Secondly, I want American citizens to see me hosting an Iftaar dinner.

Q That’s a strong message for the Americans.

THE PRESIDENT: It is a strong message. I want to remind your listeners that one of the first things I did after September the 11th is I went to the local mosque. And I did because I wanted to send a message that those who came to kill Americans were young terrorists, and they do not reflect the views of the vast majority of peaceful people in the Middle East; and that our — precisely the message I was trying to send, the war is not a struggle against Muslims, the Muslim religion, it is a struggle of honorable, peaceful people throughout the world against the few who want to impose their vision. [But the Muslim religion is struggling against us. Why is Bush sending these messages. Who is he? It is for the Muslims to send these messages in word and deed.]

* * * * *

Q Actually, Mr. President, we are talking about these terrorists and what’s going on in the world right now. Are you also a man of war, as some try to describe, President Bush?

THE PRESIDENT: Now, remember, we got attacked. And I responded, after careful deliberation, in an attempt to make sure that — with a strategy of protecting ourselves. We can’t allow these people that attacked us to have safe haven. We must not give them an opportunity to strike us again. And therefore it’s important to keep the pressure on.

On the other hand, the ultimate way for peace is for people to realize the great blessings of liberty. And what’s interesting, and what has taken place ought to be hopeful to people in the Middle East, is that two young democracies have sprung up where people, when given a chance, voted. [Is he suggesting that Palestine is a young democracy?] See, I believe there is a universal God. I believe the God that the Muslim prays to is the same God that I pray to. After all, we all came from Abraham. [Dumber than dumb – a lousy argument.]I believe in that universality. And I believe a gift of that Almighty to every man, woman and child is freedom. I really do. And I think people, if given a chance, will seize freedom. And it’s liberty and free societies — not — they don’t have to look like America — an Iraqi democracy is going to be Iraqi, it’s going to reflect Iraqi traditions and Iraqi history.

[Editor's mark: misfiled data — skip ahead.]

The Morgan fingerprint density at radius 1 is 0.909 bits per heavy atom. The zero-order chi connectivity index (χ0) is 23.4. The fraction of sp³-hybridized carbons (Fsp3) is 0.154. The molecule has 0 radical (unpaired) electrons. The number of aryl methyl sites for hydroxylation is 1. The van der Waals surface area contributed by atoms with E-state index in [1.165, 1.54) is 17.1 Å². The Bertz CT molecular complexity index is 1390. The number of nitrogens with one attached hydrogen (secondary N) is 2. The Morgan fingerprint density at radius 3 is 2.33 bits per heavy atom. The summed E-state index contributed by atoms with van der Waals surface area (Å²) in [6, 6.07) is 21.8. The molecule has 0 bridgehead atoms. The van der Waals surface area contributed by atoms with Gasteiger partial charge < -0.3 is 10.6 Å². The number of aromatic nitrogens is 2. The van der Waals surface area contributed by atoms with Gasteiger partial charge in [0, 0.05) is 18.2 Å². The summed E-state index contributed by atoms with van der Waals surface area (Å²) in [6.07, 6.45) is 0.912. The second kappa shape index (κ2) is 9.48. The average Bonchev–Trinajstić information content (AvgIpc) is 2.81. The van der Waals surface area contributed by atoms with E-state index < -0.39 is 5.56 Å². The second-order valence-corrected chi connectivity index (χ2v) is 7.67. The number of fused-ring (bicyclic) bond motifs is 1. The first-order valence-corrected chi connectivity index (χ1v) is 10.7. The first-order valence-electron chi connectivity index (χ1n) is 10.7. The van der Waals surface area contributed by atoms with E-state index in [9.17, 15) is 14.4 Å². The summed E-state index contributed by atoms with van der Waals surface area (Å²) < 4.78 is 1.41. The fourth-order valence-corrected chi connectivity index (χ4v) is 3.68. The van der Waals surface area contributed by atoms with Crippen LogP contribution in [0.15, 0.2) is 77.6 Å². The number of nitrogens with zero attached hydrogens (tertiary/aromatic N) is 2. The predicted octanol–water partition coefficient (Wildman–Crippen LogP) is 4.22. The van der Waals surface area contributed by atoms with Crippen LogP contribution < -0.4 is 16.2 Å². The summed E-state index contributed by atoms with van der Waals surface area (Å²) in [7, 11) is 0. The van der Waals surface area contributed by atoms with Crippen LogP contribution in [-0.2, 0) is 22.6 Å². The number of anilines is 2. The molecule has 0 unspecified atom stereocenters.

Q And that’s what happened in Iraq.

THE PRESIDENT: First of all, yes. I was very concerned about the dictator in Iraq. He was an enemy of the United States of America. He had ties to terrorists — I’m not saying those who attacked us on September the 11th, but I am saying ties to terrorists. He had a lot of money that he was willing to spend on weapons of mass destruction. We didn’t find the weapons, but he certainly had the knowledge. And in my judgment, over time, he would have been able to develop those weapons, and they would have been — one thing the Middle East doesn’t need is a nuclear arms race.

Q Yes, we’re going to discuss this.

THE PRESIDENT: Well, this guy doesn’t — the man, Saddam Hussein, had capability — but remember, there’s also a human condition. I believe in human rights. I believe every life has value — whether it be an American life or a life of a person in the Middle East. And this brutal guy killed hundreds of thousands of his own people. And he was unbelievably brutal to neighbors, and, as well, to Iraqis. And there’s — liberation is a powerful — to me, liberating people is a powerful step toward peace. I wish we didn’t have to do this militarily. I was hoping that diplomacy would work. I gave diplomacy a lot of chance to work.

Q But it didn’t.

THE PRESIDENT: It did not work. So the choice was his, not mine. He had the choice as to whether or not this issue would be resolved peacefully. See, that’s the interesting thing that has been turned around. And so I don’t regret the decision. As a matter of fact, I feel it was the right decision to this day. And now the question is, will America keep its commitment to the millions of Iraqis who want this society to work? And the answer to that is, yes, we will.

Q And here, Mr. President, I would love to ask, I mean, for the Iraqis now, they know and they keep on listening to the news. Sometimes we tell them we want to withdraw the troops. And now we’re talking about the partition of Iraq, which is very, very bad news for the Iraqis.

THE PRESIDENT: Yes, it is.

Q I know you refused this. You want the unity of Iraq. But what if this Iraqi — what if, in the next administration, another President comes to the office and believes in the partition of Iraq? What’s going to happen then?